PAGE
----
I’m a big fan of domain-specific programming languages when developing for a very specific domain. Game development is a nice example, because you have a lot of rules and details to present do the player, that influence the game flow and game play. You could write these rules directly in the game engine, but you would lose flexibility.

A better approach could be to write a more generic game engine that knows how to handle the game rules via a DSL. There are games that use a scripting language to add flexibility to the game engine. But I still prefer some kind of DSL that maps directly to XML (or vice-versa), because of the following advantages:

  • Forcing all the rules to be in a DSL is great to enforce loosely coupled systems. The game rules will often change and we want no impact on the other modules
  • You can use a language specially created to represent the application logic, instead of using a general purpose language - you gain in software quality, readability and maintenance
  • You can give this language to the business guys; you can have the application logic written by the people that really know the business rules. Note that the DSL can be visually represented with some modeling tool, that transforms it to XML
  • Having all the game rules in one DSL could prove quite useful to generate several resources: base implementation structure for several languages(C# and Javascript for example), unit tests for the implementations and documentation

Given these advantages, I think that DSLs should get way more attention.

In fact, there are people that consider that this new language-oriented paradigm will be the next programming paradigm.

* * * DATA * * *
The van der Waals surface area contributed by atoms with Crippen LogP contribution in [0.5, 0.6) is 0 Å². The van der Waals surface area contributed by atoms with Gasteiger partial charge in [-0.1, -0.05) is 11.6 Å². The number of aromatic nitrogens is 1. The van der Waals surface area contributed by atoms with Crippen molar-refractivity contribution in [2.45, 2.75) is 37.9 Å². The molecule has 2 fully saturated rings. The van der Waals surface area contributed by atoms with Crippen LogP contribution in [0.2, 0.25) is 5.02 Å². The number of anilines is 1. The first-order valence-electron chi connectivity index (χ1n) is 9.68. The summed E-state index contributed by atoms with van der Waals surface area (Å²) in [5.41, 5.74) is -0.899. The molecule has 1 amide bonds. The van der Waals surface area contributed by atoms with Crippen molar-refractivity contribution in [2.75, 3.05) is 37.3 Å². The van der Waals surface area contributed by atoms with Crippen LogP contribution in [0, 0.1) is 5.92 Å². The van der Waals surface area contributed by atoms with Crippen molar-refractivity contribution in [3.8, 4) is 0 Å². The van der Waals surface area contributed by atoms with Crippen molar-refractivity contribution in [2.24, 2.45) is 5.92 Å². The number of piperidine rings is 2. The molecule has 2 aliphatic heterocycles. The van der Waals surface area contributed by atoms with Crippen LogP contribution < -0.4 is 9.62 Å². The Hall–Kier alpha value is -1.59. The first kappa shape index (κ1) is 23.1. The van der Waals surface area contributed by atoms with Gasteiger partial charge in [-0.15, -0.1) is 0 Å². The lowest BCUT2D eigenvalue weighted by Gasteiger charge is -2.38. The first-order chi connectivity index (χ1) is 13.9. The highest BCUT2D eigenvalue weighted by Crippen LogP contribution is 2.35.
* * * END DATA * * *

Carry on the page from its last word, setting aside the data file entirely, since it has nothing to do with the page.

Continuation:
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5 Responses to “Domain-specific programming languages”

  1. Bruno Antunes Says:

    This is all good, but the skills needed to construct them are steep. What kind of help does one have to implement a DSL?

  2. Pedro Santos Says:

    In Orion’s Belt we map the XML to C# (each XML element maps to an action that maps to a class). It’s not very complex, but on other scenarios it could be.

    So yes, there aren’t many tools out there to assist in the creation of a DSL, except maybe the Microsoft Domain-Specific Language Tools (haven’t tried them).

  3. Vlad Says:

    Tell the business guys that they’ll some sort of special power with this and they’ll lick the floor you step on. :)

    Ah, and if you don’t tell them that, they will try to push it to back to you.

  4. Pedro Santos » Blog Archive » Designing a DSL Says:

    [...] it’s true that a DSL has many advantages, it’s also true that designing a DSL is very difficult. One should have full knowledge of the [...]

  5. Farley Knight Says:

    Why XML? I attempted to write a DSL for PyGame before, but I quickly found the process very tedious and error prone. You’re much better off with something more light weight. I’d recommend that if you’re planning on rendering code into data, go with s-expressions.